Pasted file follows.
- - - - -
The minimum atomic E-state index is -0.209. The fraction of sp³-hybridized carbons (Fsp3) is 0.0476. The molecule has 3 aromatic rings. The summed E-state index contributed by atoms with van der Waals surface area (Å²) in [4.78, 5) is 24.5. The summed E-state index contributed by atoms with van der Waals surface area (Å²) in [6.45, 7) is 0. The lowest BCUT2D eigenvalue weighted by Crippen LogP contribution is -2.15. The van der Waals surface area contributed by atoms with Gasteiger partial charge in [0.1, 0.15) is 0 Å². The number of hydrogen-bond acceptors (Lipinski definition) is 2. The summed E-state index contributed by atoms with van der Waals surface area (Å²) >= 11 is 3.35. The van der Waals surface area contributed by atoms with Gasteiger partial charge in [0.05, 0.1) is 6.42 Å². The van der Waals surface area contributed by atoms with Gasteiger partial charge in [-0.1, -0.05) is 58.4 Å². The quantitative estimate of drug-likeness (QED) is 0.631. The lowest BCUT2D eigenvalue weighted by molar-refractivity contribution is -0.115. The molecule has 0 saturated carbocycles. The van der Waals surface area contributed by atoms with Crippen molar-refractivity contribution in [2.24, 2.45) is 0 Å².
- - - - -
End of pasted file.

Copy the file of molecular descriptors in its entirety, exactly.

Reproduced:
The minimum atomic E-state index is -0.209. The fraction of sp³-hybridized carbons (Fsp3) is 0.0476. The molecule has 3 aromatic rings. The summed E-state index contributed by atoms with van der Waals surface area (Å²) in [4.78, 5) is 24.5. The summed E-state index contributed by atoms with van der Waals surface area (Å²) in [6.45, 7) is 0. The lowest BCUT2D eigenvalue weighted by Crippen LogP contribution is -2.15. The van der Waals surface area contributed by atoms with Gasteiger partial charge in [0.1, 0.15) is 0 Å². The number of hydrogen-bond acceptors (Lipinski definition) is 2. The summed E-state index contributed by atoms with van der Waals surface area (Å²) >= 11 is 3.35. The van der Waals surface area contributed by atoms with Gasteiger partial charge in [0.05, 0.1) is 6.42 Å². The van der Waals surface area contributed by atoms with Gasteiger partial charge in [-0.1, -0.05) is 58.4 Å². The quantitative estimate of drug-likeness (QED) is 0.631. The lowest BCUT2D eigenvalue weighted by molar-refractivity contribution is -0.115. The molecule has 0 saturated carbocycles. The van der Waals surface area contributed by atoms with Crippen molar-refractivity contribution in [2.24, 2.45) is 0 Å².